IN PRAISE OF GIRARDI/HERE COME THE RED SOX
In our last entry, I went on at great length about the untimely manifestation of Coffee Joe earlier this week. I meant to provide perspective by also mentioning some praiseworthy things that Joe Girardi has done this year. In the heat of the moment, I lost track of that goal and didn’t go beyond my indictment of Coffee Joe. I want to correct that now. He has, within certain limitations, constructed an excellent batting order this year. The main innovation has been batting Nick Swisher second. This is an untraditional choice, since nine times out of ten managers will still bat a banjo-hitting middle infielder second instead of a power bat. Swisher has completely changed his approach this year. He’s walking less but hitting for a higher batting average and more power. Ironically, even the old Nick Swisher, the one that hit .249 last year, would have been a good choice to bat second. He gets on base, he hits for power. In short, he’s a hitter who can make things happen.
As I’ve often said in this space (and on street corners, barstools, doctor’s waiting rooms, and sometimes with the blankets pulled up to my nose at 4:21 in the morning), the batting order is not about creating synergies between hitters that will allow scoring events to build to a climax like a set of dominoes that gets knocked over. That happens a little bit, but not so much that it’s worth raising up a bad hitter over a good one. All raising a bad hitter in the batting order does is give that bad hitter more times at the plate over your good hitters. The number-two spot in the batting order will have the second-most turns at bat in a given year. The Yankees don’t have any truly bad hitters other than when Francisco Cervelli (.190 since the end of May) plays, so there are only so many ways a manager could screw up the batting order even if he wanted to. Yet, Girardi could have been suckered by speed, insisting on batting Curtis Granderson (normally not a bad choice) and the effective but powerless Brett Gardner higher up in the order. Instead, he’s emphasized power, which far more than speed wins ballgames.
Now, I said "within certain limitations." That limitation is Derek Jeter, who is having what might turn out to be the worst season of his career. His walk percentage is the lowest of his career as his plate judgment setting has apparently been flicked to "off." He’s seeing 3.5 pitches per plate appearance, tied for the lowest rate of his career. Since his batting average is also down -- and no doubt the two are related -- his on-base percentage is currently a career-low .341. He has been far from the ideal leadoff man this year.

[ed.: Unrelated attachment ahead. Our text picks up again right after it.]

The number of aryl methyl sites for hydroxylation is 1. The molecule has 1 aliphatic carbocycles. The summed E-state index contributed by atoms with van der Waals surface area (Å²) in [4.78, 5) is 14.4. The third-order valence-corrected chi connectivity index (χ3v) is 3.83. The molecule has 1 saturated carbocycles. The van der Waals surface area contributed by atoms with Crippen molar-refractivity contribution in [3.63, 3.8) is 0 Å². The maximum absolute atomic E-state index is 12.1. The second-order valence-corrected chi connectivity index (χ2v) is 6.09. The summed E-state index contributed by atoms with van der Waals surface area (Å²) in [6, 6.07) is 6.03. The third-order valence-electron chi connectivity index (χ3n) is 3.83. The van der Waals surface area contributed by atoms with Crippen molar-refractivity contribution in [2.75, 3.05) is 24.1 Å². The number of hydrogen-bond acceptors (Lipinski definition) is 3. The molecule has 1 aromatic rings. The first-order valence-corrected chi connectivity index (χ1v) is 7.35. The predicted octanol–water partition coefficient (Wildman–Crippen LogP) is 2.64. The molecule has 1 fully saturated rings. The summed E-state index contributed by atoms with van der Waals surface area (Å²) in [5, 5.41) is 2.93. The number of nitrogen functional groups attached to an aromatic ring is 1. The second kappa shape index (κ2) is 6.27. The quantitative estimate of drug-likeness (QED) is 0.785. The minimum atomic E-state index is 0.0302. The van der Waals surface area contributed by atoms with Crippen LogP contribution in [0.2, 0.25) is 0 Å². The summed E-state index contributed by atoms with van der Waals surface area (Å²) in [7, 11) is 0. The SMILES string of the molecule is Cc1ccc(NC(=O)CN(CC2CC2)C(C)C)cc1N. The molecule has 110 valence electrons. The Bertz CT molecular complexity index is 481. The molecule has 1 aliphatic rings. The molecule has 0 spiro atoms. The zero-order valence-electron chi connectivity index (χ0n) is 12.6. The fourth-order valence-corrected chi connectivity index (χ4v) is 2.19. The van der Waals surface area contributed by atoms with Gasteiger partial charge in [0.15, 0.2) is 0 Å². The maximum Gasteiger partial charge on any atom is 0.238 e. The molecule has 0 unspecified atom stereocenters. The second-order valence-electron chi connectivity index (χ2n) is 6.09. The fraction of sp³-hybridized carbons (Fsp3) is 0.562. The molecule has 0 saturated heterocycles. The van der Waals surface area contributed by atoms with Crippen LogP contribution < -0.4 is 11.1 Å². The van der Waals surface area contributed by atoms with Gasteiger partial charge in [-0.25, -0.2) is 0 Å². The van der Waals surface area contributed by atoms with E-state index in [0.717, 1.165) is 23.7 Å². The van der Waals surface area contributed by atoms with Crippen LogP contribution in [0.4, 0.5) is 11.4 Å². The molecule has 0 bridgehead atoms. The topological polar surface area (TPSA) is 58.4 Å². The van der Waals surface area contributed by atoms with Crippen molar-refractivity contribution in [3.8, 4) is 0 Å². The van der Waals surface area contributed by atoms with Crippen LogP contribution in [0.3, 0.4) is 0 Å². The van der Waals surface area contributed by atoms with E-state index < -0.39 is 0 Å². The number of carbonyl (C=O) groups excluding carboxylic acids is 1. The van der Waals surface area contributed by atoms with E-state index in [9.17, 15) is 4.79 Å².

Jeter’s performance is connected to the word “limitation” because Girardi is almost certainly hamstrung in the way that he deals with Jeter in the same way that Casey Stengel had to be careful before he dropped an aging Joe DiMaggio out of the cleanup spot. Not only would it be a political issue, it isn’t necessarily the right thing to do. Jeter had a .400 OBP as recently as last year. It’s entirely possible that at 36, the Jeter going forward is the Jeter we’re seeing now. It is also possible that Jeter suddenly wakes up -- perhaps his 4-for-4 on Wednesday is the beginning -- and finishes the year with a terrific, Jeterian two months. Given the inevitable distraction that would ensue if Girardi dropped Jeter to, say, seventh, which wouldn’t be unjustified in this lineup, and the real possibility that Jeter will bounce back, making a move just isn’t worth it.
We should also credit Girardi’s handling of the pitching staff. Six American League managers have had 10 or more blown quality starts, which is to say that after six innings their starter had allowed three or fewer earned runs, but they left him in long enough to give up more runs. Ozzie Guillen has blown 18 percent of his quality starts. Girardi has blown five, or seven percent. Wednesday’s game was a good example of his touch in this regard. Rather than forcing Phil Hughes to labor on a 100-degree day (one wonders if this kind of weather is going to be the summer norm around here from now on, a depressing thought), he pulled him after 5 1/3 innings and 99 pitches. Sometimes it’s not just the pitch count that matters to a young pitcher’s health (not to mention the game outcome) but the pitching conditions, and Girardi was wise to take the heat into account.
No, it’s not Coffee Joe all the time, just every now and again. If Girardi can keep his caffeinated nemesis down in the hole (to borrow from “The Wire”/Tom Waits) during the playoffs, the Yankees should only have to fear their opponents, not their skipper. Speaking of which, the playoffs became that much more of a possibility today when the Yankees were able to back into first place thanks to a Rays loss to the Twins. There is much more conflict to go before anything is settled, and this weekend’s Red Sox series will tell a great deal. If the Sox can sweep, the Yankees have to contend with two teams instead of one. If they do anything less than that, it’s curtains for them. With Kevin Youkilis out for the season, you’d think the odds would be against them, but the pitching matchups are pretty nicely balanced and may even slope towards the Red Sox.
MORE FROM ME
• Yesterday’s chat transcript—debating odd rules about catch the ball in the outfield, plus relationship advice.
• New column about why the Red Sox-Yankees rivalry isn’t all it’s cracked up to be.